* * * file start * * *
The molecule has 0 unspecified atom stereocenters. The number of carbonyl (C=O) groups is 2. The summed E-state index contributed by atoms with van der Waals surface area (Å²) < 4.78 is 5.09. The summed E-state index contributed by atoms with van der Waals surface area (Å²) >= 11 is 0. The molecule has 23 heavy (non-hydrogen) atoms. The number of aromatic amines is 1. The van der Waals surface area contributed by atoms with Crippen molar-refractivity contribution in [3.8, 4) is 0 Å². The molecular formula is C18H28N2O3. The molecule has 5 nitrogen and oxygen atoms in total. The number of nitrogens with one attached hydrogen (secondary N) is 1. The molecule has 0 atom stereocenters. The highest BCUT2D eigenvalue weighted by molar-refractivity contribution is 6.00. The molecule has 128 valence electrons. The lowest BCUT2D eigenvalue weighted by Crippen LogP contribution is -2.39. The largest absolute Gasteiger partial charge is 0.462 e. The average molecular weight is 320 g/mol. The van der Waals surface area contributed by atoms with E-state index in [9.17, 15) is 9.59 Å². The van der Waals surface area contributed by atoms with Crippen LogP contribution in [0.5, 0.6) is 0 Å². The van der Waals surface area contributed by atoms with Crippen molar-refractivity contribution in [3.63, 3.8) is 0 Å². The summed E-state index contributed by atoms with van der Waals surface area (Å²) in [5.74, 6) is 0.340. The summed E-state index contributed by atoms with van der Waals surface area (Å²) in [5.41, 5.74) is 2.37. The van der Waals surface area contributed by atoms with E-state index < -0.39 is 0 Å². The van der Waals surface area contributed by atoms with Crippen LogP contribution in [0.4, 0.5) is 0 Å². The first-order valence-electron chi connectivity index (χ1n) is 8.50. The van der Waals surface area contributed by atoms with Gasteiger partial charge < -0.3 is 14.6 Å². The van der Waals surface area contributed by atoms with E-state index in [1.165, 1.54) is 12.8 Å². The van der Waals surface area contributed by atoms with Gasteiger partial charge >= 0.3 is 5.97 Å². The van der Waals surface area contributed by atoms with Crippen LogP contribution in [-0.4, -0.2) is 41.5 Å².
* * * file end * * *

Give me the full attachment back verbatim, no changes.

The molecule has 0 unspecified atom stereocenters. The number of carbonyl (C=O) groups is 2. The summed E-state index contributed by atoms with van der Waals surface area (Å²) < 4.78 is 5.09. The summed E-state index contributed by atoms with van der Waals surface area (Å²) >= 11 is 0. The molecule has 23 heavy (non-hydrogen) atoms. The number of aromatic amines is 1. The van der Waals surface area contributed by atoms with Crippen molar-refractivity contribution in [3.8, 4) is 0 Å². The molecular formula is C18H28N2O3. The molecule has 5 nitrogen and oxygen atoms in total. The number of nitrogens with one attached hydrogen (secondary N) is 1. The molecule has 0 atom stereocenters. The highest BCUT2D eigenvalue weighted by molar-refractivity contribution is 6.00. The molecule has 128 valence electrons. The lowest BCUT2D eigenvalue weighted by Crippen LogP contribution is -2.39. The largest absolute Gasteiger partial charge is 0.462 e. The average molecular weight is 320 g/mol. The van der Waals surface area contributed by atoms with E-state index in [9.17, 15) is 9.59 Å². The van der Waals surface area contributed by atoms with Crippen LogP contribution in [0.5, 0.6) is 0 Å². The van der Waals surface area contributed by atoms with Crippen molar-refractivity contribution in [3.63, 3.8) is 0 Å². The summed E-state index contributed by atoms with van der Waals surface area (Å²) in [5.74, 6) is 0.340. The summed E-state index contributed by atoms with van der Waals surface area (Å²) in [5.41, 5.74) is 2.37. The van der Waals surface area contributed by atoms with E-state index < -0.39 is 0 Å². The van der Waals surface area contributed by atoms with Crippen LogP contribution in [0.4, 0.5) is 0 Å². The first-order valence-electron chi connectivity index (χ1n) is 8.50. The van der Waals surface area contributed by atoms with Gasteiger partial charge < -0.3 is 14.6 Å². The van der Waals surface area contributed by atoms with E-state index in [1.165, 1.54) is 12.8 Å². The van der Waals surface area contributed by atoms with Gasteiger partial charge >= 0.3 is 5.97 Å². The van der Waals surface area contributed by atoms with Crippen LogP contribution in [-0.4, -0.2) is 41.5 Å².